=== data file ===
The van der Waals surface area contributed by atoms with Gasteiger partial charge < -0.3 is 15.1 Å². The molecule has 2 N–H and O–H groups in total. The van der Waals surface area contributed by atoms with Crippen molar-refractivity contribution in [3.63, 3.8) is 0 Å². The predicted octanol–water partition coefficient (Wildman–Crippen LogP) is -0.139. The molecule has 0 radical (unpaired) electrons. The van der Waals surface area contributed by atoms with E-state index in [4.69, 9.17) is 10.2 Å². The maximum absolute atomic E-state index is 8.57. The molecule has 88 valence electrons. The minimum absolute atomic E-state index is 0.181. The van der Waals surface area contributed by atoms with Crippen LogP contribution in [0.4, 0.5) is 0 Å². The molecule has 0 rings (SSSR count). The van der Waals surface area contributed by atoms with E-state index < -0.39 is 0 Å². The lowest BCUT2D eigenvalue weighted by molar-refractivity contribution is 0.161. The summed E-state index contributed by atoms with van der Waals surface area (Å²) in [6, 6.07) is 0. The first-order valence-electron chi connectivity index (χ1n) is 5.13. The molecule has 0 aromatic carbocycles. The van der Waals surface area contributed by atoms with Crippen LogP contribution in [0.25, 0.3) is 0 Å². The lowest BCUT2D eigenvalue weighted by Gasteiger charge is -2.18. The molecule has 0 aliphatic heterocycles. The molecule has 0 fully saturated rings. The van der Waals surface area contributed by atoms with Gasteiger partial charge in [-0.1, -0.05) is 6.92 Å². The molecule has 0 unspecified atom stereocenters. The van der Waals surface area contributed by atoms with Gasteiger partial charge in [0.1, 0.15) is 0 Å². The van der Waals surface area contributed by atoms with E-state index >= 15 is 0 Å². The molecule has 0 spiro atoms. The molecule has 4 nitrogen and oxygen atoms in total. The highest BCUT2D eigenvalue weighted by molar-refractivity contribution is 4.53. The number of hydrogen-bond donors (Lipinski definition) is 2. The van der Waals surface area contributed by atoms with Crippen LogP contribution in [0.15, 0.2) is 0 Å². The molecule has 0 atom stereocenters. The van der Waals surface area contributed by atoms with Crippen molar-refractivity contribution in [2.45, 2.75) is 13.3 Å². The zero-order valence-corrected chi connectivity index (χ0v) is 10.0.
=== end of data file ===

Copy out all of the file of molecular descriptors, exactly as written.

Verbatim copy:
The van der Waals surface area contributed by atoms with Gasteiger partial charge < -0.3 is 15.1 Å². The molecule has 2 N–H and O–H groups in total. The van der Waals surface area contributed by atoms with Crippen molar-refractivity contribution in [3.63, 3.8) is 0 Å². The predicted octanol–water partition coefficient (Wildman–Crippen LogP) is -0.139. The molecule has 0 radical (unpaired) electrons. The van der Waals surface area contributed by atoms with E-state index in [4.69, 9.17) is 10.2 Å². The maximum absolute atomic E-state index is 8.57. The molecule has 88 valence electrons. The minimum absolute atomic E-state index is 0.181. The van der Waals surface area contributed by atoms with Crippen LogP contribution in [0.4, 0.5) is 0 Å². The molecule has 0 rings (SSSR count). The van der Waals surface area contributed by atoms with E-state index < -0.39 is 0 Å². The lowest BCUT2D eigenvalue weighted by molar-refractivity contribution is 0.161. The summed E-state index contributed by atoms with van der Waals surface area (Å²) in [6, 6.07) is 0. The first-order valence-electron chi connectivity index (χ1n) is 5.13. The molecule has 0 aromatic carbocycles. The van der Waals surface area contributed by atoms with Crippen LogP contribution in [0.25, 0.3) is 0 Å². The lowest BCUT2D eigenvalue weighted by Gasteiger charge is -2.18. The molecule has 0 aliphatic heterocycles. The molecule has 0 fully saturated rings. The van der Waals surface area contributed by atoms with Gasteiger partial charge in [-0.1, -0.05) is 6.92 Å². The molecule has 0 unspecified atom stereocenters. The van der Waals surface area contributed by atoms with Gasteiger partial charge in [0.1, 0.15) is 0 Å². The van der Waals surface area contributed by atoms with E-state index >= 15 is 0 Å². The molecule has 0 spiro atoms. The molecule has 4 nitrogen and oxygen atoms in total. The highest BCUT2D eigenvalue weighted by molar-refractivity contribution is 4.53. The number of hydrogen-bond donors (Lipinski definition) is 2. The van der Waals surface area contributed by atoms with Crippen LogP contribution in [0.15, 0.2) is 0 Å². The molecule has 0 atom stereocenters. The van der Waals surface area contributed by atoms with Crippen molar-refractivity contribution in [2.45, 2.75) is 13.3 Å². The zero-order valence-corrected chi connectivity index (χ0v) is 10.0.